1774 — Franz Mesmer performed his first supposed cure using "animal magnetism." His patient was a Fräulein Osterlin, who had 15 hysteric (conversion disorder) symptoms.
1851 — Theodor Lipps was born. Lipps promoted a theory of aesthetics that was based on an empathic relation between perceiver and object.
1887 — The Alabama Supreme Court decided Parsons v. State. The case established an important precedent in the insanity defense: that a person who could judge right from wrong was still not guilty if mental illness rendered him or her powerless to avoid the crime. This is sometimes known as the "irresistible impulse rule" in the history of the insanity defense.
1896 — Edward B. Titchener's Outline of Psychology was published.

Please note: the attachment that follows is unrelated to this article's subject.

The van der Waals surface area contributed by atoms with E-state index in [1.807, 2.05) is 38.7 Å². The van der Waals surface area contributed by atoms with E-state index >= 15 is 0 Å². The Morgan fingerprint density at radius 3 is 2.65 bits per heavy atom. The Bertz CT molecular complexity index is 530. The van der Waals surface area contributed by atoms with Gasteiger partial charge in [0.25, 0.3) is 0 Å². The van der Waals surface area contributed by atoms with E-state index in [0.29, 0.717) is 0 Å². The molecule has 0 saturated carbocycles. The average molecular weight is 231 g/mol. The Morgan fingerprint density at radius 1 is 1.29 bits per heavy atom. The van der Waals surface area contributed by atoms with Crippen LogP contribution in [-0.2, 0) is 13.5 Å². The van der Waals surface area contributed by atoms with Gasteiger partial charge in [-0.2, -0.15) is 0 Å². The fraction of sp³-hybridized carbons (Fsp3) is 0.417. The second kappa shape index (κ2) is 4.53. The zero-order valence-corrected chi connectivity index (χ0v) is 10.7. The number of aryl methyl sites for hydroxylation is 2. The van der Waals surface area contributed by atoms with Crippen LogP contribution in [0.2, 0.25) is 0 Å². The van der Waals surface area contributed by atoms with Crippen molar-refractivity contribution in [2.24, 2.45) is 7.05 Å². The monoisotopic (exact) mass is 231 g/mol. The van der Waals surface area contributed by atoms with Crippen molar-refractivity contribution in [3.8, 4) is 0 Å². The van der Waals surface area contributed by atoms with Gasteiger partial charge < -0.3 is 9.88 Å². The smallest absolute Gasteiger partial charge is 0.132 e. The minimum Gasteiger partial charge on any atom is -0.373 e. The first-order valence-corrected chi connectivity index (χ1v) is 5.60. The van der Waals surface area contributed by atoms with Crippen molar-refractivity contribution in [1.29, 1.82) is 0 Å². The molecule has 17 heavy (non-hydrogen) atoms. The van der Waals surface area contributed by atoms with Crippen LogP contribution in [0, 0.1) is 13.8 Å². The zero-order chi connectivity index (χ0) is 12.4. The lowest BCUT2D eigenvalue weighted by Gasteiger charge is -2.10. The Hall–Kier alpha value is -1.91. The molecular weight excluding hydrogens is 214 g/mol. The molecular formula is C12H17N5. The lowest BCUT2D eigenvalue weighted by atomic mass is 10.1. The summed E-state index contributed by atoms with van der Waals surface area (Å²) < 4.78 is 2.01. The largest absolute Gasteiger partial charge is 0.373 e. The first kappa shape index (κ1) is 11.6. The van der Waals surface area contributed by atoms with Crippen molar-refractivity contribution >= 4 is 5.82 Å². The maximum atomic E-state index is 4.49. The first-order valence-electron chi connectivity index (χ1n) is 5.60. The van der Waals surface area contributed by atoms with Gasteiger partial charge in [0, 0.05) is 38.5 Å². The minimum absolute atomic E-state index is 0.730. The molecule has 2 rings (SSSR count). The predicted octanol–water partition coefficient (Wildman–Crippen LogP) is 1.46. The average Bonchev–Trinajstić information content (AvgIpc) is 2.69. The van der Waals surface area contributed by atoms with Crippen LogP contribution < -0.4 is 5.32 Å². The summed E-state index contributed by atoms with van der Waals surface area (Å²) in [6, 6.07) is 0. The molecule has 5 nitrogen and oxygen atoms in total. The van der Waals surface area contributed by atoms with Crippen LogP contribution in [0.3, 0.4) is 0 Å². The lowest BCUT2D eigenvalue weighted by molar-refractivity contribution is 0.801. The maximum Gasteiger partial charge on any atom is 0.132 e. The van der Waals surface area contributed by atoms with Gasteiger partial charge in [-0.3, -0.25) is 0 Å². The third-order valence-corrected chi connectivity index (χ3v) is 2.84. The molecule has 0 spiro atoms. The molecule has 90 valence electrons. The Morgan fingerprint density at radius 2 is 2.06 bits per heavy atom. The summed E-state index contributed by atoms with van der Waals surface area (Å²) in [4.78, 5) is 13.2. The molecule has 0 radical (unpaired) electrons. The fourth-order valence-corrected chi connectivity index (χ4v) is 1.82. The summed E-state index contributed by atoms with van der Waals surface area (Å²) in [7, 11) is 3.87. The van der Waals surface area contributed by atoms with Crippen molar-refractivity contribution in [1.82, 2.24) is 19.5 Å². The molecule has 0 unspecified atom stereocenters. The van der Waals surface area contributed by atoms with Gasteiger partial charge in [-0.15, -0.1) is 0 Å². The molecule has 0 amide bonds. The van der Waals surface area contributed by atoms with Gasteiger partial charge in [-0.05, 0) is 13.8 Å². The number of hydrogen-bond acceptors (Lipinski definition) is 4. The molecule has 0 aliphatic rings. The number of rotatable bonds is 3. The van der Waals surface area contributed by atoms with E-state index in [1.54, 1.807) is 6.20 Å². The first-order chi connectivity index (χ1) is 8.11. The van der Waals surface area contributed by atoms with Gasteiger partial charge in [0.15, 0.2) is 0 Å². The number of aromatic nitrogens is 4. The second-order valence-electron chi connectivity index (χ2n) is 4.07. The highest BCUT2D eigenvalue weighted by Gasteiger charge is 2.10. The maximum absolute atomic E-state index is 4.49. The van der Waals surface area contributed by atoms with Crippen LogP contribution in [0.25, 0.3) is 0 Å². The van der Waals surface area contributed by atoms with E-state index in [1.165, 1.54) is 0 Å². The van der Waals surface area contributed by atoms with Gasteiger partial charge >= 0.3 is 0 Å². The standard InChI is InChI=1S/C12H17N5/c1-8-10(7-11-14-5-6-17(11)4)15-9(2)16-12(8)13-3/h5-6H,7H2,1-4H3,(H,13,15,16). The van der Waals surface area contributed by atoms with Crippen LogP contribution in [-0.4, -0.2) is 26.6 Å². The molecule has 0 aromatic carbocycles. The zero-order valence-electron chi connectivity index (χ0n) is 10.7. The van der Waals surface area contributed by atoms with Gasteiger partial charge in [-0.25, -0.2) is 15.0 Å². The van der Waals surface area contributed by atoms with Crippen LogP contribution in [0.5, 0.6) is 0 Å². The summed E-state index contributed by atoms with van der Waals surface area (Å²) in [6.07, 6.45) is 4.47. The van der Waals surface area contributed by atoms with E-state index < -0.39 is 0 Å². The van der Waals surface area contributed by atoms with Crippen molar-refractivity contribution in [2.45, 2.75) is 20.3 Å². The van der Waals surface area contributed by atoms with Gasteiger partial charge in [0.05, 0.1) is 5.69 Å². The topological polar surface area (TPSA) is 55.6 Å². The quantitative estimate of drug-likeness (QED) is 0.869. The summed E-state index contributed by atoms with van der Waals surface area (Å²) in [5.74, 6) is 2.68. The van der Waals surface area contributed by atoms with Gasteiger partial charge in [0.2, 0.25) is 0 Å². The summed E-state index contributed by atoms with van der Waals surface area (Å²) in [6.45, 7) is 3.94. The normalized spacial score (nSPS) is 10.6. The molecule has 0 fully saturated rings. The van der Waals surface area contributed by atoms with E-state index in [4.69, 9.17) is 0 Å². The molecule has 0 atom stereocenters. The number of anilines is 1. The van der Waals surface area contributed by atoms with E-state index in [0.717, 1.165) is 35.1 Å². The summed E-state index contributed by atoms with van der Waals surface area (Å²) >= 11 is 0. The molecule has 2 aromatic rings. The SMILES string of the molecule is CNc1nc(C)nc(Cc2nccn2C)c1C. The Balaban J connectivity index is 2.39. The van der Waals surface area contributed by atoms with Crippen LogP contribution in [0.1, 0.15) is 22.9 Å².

1939 — Matina Souretis Horner was born. Horner is best known for her studies of achievement motivation in women and studies of the phenomenon of "fear of success" in talented women.
1952 — George Mandler and Seymour Sarason's article "A Study of Anxiety and Learning" was published in the Journal of Abnormal and Social Psychology. The article introduced the phenomenon of test anxiety.
1955 — The Mental Health Study Act (Public Law 84-182) was signed into law. The act authorized the National Institute of Mental Health to oversee a nationwide study and evaluation of mental illness.
1977 — With the signature of Governor Teasdale, the state of Missouri passed its law regulating the licensure of psychologists. Missouri was the last of the 50 states to adopt a licensure law.
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